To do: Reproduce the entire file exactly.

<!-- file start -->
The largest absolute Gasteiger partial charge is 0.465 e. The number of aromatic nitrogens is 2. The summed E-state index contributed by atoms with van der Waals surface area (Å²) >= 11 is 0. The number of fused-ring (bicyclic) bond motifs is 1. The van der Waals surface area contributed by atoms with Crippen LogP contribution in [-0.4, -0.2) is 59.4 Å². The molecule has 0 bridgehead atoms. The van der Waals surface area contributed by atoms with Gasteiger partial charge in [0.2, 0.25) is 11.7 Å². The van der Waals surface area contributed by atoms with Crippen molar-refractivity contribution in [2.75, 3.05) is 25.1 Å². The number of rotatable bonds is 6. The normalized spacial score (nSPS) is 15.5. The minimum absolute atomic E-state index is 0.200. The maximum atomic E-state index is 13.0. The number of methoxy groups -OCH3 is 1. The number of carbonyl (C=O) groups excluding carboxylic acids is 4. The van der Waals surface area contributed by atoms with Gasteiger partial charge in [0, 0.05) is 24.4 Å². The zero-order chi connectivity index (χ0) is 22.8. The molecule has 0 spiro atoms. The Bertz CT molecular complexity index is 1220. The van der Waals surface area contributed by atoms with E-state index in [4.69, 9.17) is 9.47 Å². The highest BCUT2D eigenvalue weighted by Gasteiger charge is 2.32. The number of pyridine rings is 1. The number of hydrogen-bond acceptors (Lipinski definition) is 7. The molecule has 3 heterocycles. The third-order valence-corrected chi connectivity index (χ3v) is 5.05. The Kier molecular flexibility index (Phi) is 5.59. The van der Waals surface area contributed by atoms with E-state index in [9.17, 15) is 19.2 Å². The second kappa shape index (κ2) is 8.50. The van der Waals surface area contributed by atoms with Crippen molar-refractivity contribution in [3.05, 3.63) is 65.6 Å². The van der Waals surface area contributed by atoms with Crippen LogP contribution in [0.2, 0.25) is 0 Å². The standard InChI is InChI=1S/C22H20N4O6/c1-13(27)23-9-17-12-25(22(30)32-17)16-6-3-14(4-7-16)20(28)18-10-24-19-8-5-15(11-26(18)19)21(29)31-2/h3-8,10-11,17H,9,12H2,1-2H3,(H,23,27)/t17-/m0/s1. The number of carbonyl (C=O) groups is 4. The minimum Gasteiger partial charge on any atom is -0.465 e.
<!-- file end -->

The largest absolute Gasteiger partial charge is 0.465 e. The number of aromatic nitrogens is 2. The summed E-state index contributed by atoms with van der Waals surface area (Å²) >= 11 is 0. The number of fused-ring (bicyclic) bond motifs is 1. The van der Waals surface area contributed by atoms with Crippen LogP contribution in [-0.4, -0.2) is 59.4 Å². The molecule has 0 bridgehead atoms. The van der Waals surface area contributed by atoms with Gasteiger partial charge in [0.2, 0.25) is 11.7 Å². The van der Waals surface area contributed by atoms with Crippen molar-refractivity contribution in [2.75, 3.05) is 25.1 Å². The number of rotatable bonds is 6. The normalized spacial score (nSPS) is 15.5. The minimum absolute atomic E-state index is 0.200. The maximum atomic E-state index is 13.0. The number of methoxy groups -OCH3 is 1. The number of carbonyl (C=O) groups excluding carboxylic acids is 4. The van der Waals surface area contributed by atoms with Gasteiger partial charge in [0, 0.05) is 24.4 Å². The zero-order chi connectivity index (χ0) is 22.8. The molecule has 0 spiro atoms. The Bertz CT molecular complexity index is 1220. The van der Waals surface area contributed by atoms with E-state index in [4.69, 9.17) is 9.47 Å². The highest BCUT2D eigenvalue weighted by Gasteiger charge is 2.32. The number of pyridine rings is 1. The number of hydrogen-bond acceptors (Lipinski definition) is 7. The molecule has 3 heterocycles. The third-order valence-corrected chi connectivity index (χ3v) is 5.05. The Kier molecular flexibility index (Phi) is 5.59. The van der Waals surface area contributed by atoms with E-state index in [9.17, 15) is 19.2 Å². The second kappa shape index (κ2) is 8.50. The van der Waals surface area contributed by atoms with Crippen molar-refractivity contribution in [3.05, 3.63) is 65.6 Å². The van der Waals surface area contributed by atoms with Crippen LogP contribution in [0.2, 0.25) is 0 Å². The standard InChI is InChI=1S/C22H20N4O6/c1-13(27)23-9-17-12-25(22(30)32-17)16-6-3-14(4-7-16)20(28)18-10-24-19-8-5-15(11-26(18)19)21(29)31-2/h3-8,10-11,17H,9,12H2,1-2H3,(H,23,27)/t17-/m0/s1. The number of carbonyl (C=O) groups is 4. The minimum Gasteiger partial charge on any atom is -0.465 e.